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Reprinted from AD2000 Vol 25 No 10 (November 2012), p. 20

In a recent counselling session I sat and watched a new client, a young woman, speak about her abortion experience. I looked at her body language, watched as she shredded many tissues (though not crying) and rolling said tissues into little balls, while eyes down I listened to her story.

It was one of several thousand similar stories though each with its own nuance. Each woman’s story speaks about the regret at having aborted her infant and having to live with this knowledge that it was “my baby that I killed and I can’t live with myself knowing that.”

This is not new; it’s familiar. Before the abortion come the threats, fears, the pressure to end this pregnancy because it’s “still not a baby but some tissue which hasn’t formed into a baby so you won’t feel anything”; and if this cajoling by the boyfriend, family, friends and abortion facility doesn’t work then the boyfriend in question may threaten to harm her and other members of her family, or tell her mother who may also harm her (depending on the cultural context).

In the face of such pressures she does as she is told, entering into a hypnotic state where she allows to be done to her what is needed so that someone else can be appeased.

And so I listened to her words: “I am a Christian, Anne, I should have known better. I should have known that the sexual relationship was wrong in the first place and that the abortion was wrong. I am so evil.” I hear these words often.

There had been no tears to this point and I realised that the flood gates needed to be opened before we could continue. “It has been very painful carrying this by yourself for all these many months hasn’t it?” I said gently. And then as I had hoped the flood came.

As I held, calmed and consoled her, I was, as usual, led to the thought that we as women cannot abort our baby and then pretend it was just a minor procedure after which everything will return to normal. A miracle takes places in our womb. A child is entrusted to us by God, for whatever His reason. It is not just a minor inconvenience.

The unmarried relationship in this young woman’s words was wrong, along with the sexual encounter, however, the outcome of that encounter, the child, was not wrong: “Before I formed you in the womb I knew you” (Jer. 1:4).

There was a plan for this child. A child is never “wrong” if we believe that God is the author of life and that life is imbued with dignity. Life has its genesis in Him and comes into being because He breathes and speaks the word “Life.”

Nothing surpasses the dignity of a human being because human life is “not just an idea or an abstraction. It is the concrete reality of a being that lives and acts, grows and develops. Human Life is the concrete reality of a being capable of love and service to mankind” (Blessed John Paul II in his homily in Boston, 7 October 1979).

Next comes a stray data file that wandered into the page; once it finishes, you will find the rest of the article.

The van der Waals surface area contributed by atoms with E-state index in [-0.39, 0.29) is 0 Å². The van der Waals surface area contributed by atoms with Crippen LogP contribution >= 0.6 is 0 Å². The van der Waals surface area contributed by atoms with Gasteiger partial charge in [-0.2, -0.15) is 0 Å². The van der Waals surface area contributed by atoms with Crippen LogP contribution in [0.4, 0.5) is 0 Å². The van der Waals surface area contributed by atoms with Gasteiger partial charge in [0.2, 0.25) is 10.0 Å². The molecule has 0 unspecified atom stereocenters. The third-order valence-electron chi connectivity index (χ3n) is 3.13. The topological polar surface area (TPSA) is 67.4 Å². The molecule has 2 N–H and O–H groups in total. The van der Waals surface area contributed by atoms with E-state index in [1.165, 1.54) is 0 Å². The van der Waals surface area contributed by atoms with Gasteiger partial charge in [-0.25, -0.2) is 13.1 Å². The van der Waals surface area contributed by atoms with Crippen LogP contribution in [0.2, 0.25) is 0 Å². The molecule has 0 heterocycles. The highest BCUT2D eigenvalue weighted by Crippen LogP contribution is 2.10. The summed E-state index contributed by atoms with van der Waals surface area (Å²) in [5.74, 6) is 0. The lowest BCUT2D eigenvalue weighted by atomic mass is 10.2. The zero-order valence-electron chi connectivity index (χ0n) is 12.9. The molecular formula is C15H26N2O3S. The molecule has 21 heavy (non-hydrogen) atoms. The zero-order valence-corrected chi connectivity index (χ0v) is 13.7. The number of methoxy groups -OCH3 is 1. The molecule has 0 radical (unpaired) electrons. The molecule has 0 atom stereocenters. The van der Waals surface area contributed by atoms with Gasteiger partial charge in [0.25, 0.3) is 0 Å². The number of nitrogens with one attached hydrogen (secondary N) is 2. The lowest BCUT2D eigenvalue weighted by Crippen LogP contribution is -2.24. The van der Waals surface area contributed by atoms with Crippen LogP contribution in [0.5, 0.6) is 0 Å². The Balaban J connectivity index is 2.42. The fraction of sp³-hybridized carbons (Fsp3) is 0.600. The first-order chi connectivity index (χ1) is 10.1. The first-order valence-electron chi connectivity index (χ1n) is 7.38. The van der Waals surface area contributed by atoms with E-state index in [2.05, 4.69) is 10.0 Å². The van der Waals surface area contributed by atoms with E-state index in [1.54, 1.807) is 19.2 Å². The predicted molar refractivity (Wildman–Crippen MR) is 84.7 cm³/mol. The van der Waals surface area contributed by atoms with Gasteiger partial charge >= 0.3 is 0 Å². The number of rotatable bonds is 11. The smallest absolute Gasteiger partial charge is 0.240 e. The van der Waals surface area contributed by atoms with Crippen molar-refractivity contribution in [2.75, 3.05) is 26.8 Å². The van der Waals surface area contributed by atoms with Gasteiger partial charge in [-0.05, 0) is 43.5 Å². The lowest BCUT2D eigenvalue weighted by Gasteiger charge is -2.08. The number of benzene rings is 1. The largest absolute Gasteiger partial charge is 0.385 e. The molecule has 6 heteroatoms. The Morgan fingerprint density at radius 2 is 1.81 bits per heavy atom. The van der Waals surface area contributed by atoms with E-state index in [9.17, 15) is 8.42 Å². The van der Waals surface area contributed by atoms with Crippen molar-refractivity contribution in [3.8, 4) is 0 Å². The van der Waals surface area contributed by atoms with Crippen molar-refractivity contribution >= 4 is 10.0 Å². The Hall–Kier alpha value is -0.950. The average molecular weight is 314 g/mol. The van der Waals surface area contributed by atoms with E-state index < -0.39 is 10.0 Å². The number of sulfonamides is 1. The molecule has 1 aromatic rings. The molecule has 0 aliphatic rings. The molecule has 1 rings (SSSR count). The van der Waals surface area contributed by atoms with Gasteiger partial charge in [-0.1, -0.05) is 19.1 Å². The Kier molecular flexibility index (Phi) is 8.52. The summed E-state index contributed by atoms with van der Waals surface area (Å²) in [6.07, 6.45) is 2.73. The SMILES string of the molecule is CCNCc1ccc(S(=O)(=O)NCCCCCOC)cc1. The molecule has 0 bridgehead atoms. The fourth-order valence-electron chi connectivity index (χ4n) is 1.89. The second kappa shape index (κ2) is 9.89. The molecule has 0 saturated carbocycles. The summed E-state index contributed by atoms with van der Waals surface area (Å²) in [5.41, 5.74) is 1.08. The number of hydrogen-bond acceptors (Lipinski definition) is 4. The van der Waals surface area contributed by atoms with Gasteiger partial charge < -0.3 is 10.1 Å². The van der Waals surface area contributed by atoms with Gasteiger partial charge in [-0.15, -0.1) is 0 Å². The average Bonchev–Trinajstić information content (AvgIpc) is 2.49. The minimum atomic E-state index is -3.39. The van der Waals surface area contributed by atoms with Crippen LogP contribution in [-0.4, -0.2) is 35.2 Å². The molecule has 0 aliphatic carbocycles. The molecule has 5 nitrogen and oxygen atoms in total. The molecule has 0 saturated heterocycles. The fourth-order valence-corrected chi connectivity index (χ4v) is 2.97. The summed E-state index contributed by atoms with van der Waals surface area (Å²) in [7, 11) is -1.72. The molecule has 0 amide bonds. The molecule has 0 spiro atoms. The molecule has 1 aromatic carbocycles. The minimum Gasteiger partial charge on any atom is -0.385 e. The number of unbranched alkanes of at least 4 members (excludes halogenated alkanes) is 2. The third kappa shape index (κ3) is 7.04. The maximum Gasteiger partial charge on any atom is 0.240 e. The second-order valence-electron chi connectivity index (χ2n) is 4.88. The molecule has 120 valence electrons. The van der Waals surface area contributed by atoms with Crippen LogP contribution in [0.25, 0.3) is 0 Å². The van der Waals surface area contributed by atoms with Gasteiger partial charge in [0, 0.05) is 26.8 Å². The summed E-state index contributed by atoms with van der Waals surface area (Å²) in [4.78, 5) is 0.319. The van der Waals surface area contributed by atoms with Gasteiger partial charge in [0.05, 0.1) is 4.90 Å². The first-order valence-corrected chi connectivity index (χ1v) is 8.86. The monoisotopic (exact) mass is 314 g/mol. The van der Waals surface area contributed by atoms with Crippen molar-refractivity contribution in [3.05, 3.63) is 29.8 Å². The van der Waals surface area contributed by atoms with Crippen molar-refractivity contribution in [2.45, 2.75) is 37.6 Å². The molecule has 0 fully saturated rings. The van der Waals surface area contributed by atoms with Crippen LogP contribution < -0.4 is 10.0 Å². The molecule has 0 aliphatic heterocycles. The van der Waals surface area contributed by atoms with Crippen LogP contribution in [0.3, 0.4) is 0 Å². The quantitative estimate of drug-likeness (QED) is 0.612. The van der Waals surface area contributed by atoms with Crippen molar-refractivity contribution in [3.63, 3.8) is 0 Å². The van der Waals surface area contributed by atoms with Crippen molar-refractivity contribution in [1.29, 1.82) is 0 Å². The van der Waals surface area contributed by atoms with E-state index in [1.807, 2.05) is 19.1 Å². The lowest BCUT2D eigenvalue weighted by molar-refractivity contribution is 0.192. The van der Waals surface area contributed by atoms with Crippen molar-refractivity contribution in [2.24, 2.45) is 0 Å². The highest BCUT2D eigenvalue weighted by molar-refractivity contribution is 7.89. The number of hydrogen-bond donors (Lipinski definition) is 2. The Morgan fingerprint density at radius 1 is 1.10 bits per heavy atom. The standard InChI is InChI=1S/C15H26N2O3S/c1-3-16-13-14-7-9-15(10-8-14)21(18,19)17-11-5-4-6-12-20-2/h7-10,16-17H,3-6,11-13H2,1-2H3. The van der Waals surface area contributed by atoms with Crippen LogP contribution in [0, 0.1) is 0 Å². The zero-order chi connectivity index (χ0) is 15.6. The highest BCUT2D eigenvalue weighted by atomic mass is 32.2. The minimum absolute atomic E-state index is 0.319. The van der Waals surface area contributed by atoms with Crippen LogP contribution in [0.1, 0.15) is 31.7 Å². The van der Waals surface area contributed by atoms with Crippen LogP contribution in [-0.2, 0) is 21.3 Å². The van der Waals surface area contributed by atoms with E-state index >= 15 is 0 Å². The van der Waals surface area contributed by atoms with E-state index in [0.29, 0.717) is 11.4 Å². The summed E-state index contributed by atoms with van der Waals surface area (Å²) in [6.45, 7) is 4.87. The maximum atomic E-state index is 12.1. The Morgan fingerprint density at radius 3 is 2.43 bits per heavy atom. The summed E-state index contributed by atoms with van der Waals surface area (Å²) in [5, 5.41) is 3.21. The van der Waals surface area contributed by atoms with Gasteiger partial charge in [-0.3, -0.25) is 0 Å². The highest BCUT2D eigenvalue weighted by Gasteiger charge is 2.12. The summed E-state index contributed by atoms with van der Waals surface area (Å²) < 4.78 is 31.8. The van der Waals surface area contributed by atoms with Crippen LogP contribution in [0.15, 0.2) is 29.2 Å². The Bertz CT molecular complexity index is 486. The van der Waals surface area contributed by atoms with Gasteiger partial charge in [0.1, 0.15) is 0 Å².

Life is precious because when a life comes into being, it is a forever gift and its destination is eternity and its Creator.

“Anne how can God ever forgive me?” is the question most often asked. “Because Jesus asks His Father to forgive you; because Jesus knew that this was a sin you could not refrain from; because He took that sin on the cross on your behalf and from the cross called out: “Father forgive them for they know not what they do” (Lk 23:34).

Pope Benedict XVI has written in Spe Salvi (On Christian Hope), “It is not science that redeems man. Man is redeemed by love” (p. 50). For the abortive women their grief is the evidence of that love. Benedict adds, “It is never too late to touch the heart of another. Nor is it in vain” (p. 89).

I agree. To touch and help heal the heart of a wounded abortive mother is to help restore her sense of dignity, and to help heal society, because as women and family go so does society.

The health of women, Church and society are interconnected. “Our lives are involved with one another, through innumerable interactions they are linked together. No one lives alone. No one sins alone. No one is saved alone” ( Spe Salvi, p. 88). So as the Pope says, it’s not in vain to touch the heart of another, but a new hope.

A particular aura is evident when a repentant sinner is met. This person is now marked with a sign of grace and protection (Gen 4:15) and we know that forgiveness and those forgiven are called to mediate for and on behalf of those who still remain in darkness (Lk 22:32-33).

Visible sign

The forgiveness, healing and conversion of the abortive woman is a visible sign of mercy and the woman shown such mercy can then mediate for others who have not yet found the way to the mercy seat of God.

Those who mourn these great losses are invited to participate in an Immanuel type of mercy. These Immanuel intercessors, who mourn for infants who die in the womb through the violence of abortion, and for the sin of their parents and society, can be mediators of mercy.

Mercy and forgiveness are not human initiatives but the work of the Holy Spirit through the intercession of Jesus the beloved Son who took that sin of abortion onto the cross. He knew a woman could not bear the pain of eternal unforgiveness and in His love took suffering on himself so she would never have to know what that act of violence would have meant for her.

“Father forgive them for they know not what they do” (Lk 23:34).

Anne Lastman is the founder of Victims of Abortion and is an Abortion Grief Counsellor (0408 175 033, PO Box 6094, Vermont South, Vic 3133).

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